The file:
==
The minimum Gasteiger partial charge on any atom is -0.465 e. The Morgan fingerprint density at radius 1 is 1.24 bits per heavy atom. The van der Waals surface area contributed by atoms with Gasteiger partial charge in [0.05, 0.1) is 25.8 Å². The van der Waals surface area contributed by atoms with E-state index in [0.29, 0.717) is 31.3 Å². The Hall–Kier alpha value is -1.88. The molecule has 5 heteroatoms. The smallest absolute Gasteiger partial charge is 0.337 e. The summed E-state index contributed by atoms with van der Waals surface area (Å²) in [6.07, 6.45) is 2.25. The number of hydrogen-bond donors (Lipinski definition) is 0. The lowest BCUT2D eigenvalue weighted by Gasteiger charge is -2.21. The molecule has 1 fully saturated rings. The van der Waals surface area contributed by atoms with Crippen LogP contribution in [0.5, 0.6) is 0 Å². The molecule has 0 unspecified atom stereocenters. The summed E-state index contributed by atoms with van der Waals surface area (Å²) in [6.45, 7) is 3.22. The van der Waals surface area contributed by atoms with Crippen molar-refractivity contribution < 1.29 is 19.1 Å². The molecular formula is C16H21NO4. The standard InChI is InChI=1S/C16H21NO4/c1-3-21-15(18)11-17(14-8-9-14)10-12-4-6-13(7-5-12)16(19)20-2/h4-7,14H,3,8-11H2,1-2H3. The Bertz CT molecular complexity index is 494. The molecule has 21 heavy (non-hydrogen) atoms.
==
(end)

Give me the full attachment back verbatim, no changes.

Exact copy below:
The minimum Gasteiger partial charge on any atom is -0.465 e. The Morgan fingerprint density at radius 1 is 1.24 bits per heavy atom. The van der Waals surface area contributed by atoms with Gasteiger partial charge in [0.05, 0.1) is 25.8 Å². The van der Waals surface area contributed by atoms with E-state index in [0.29, 0.717) is 31.3 Å². The Hall–Kier alpha value is -1.88. The molecule has 5 heteroatoms. The smallest absolute Gasteiger partial charge is 0.337 e. The summed E-state index contributed by atoms with van der Waals surface area (Å²) in [6.07, 6.45) is 2.25. The number of hydrogen-bond donors (Lipinski definition) is 0. The lowest BCUT2D eigenvalue weighted by Gasteiger charge is -2.21. The molecule has 1 fully saturated rings. The van der Waals surface area contributed by atoms with Crippen LogP contribution in [0.5, 0.6) is 0 Å². The molecule has 0 unspecified atom stereocenters. The summed E-state index contributed by atoms with van der Waals surface area (Å²) in [6.45, 7) is 3.22. The van der Waals surface area contributed by atoms with Crippen molar-refractivity contribution < 1.29 is 19.1 Å². The molecular formula is C16H21NO4. The standard InChI is InChI=1S/C16H21NO4/c1-3-21-15(18)11-17(14-8-9-14)10-12-4-6-13(7-5-12)16(19)20-2/h4-7,14H,3,8-11H2,1-2H3. The Bertz CT molecular complexity index is 494. The molecule has 21 heavy (non-hydrogen) atoms.